window snap ignores window border but open doesn't

Wes Hardin wes.hardin at
Thu Nov 21 19:59:51 GMT 2013

On 11/21/2013 01:17 PM, Jerome Yuzyk wrote:
> On Thursday, November 21, 2013 10:51:42 AM Duncan wrote:
>> Jerome Yuzyk posted on Wed, 20 Nov 2013 18:22:58 -0800 as excerpted:
>>> Why does window-snapping ignore the window border while window-opening
>>> doesn't?
>>> I open Konsole (for example) and it aligns along the outer window
>>> border
>>> with the K panel. But, when I move the Konsole window it snaps to the
>>> inside of the window border. So is snapping broken?
>> You're not the only one finding it frustrating =:^( , but based on an
>> earlier thread[1], that's the new (deliberate) snapping behavior.
>> Presumably opening behavior will switch to that at some point as well.
>> ---
>> [1] Previous thread: Bizarre window snap at screen borders.  Original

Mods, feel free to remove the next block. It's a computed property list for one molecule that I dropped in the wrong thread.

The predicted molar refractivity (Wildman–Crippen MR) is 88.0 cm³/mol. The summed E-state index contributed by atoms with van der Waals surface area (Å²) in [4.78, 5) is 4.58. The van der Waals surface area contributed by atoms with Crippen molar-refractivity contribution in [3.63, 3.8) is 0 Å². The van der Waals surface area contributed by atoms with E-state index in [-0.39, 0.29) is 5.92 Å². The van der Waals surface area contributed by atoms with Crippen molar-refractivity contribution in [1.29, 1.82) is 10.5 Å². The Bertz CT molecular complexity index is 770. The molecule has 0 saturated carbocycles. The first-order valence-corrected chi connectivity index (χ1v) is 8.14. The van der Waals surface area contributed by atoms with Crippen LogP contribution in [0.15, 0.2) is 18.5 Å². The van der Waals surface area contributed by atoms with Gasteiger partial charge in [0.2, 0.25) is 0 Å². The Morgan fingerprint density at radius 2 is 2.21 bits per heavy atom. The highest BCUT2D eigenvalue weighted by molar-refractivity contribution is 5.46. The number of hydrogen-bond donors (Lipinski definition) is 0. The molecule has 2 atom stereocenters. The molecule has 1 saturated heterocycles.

>> post by Roberto Ragusa, Sunday, 20 Oct 2013, 10:31:11 +0200.  Gmane has
>> an archive of the post here:
> Seems rather silly, and counter to desktop behaviour across OSes of the 
> last 10 years at least. What is the justification for this change? How is 
> it "better"?

If you ask the devs, they just scream "Fitt's Law!" at you.

Basically, this can make it easier to acquire (with a mouse pointer) certain
on-screen elements by putting those elements directly adjacent to an "infinite"
edge.  "Infinite" means that no matter how far you move your mouse, the pointer
cannot go beyond the edge.  UI elements on the edge of the desktop are easier to
acquire because you cannot move past them and don't need fine movements to move
back to them after you've passed them.  For instance, to grab the scrollbar with
the pointer, you can just slam your pointer to the edge of the desktop.  To land
on the window close button you simply throw your pointer up to one of the
desktop corners (could be left or right depending on your own customizations),
assuming you don't have a panel on the top of your screen.  Those are the only
two use cases I've heard of.

Don't let this make you think I like or agree with the change; I hate it.  I
fully support making it optional because some people do like it but for my work
flow it is non-helpful at best and counterproductive in most instances.  I don't
even care if it's the default behavior, I just wish there was a way to turn it off.

/* Wes Hardin */
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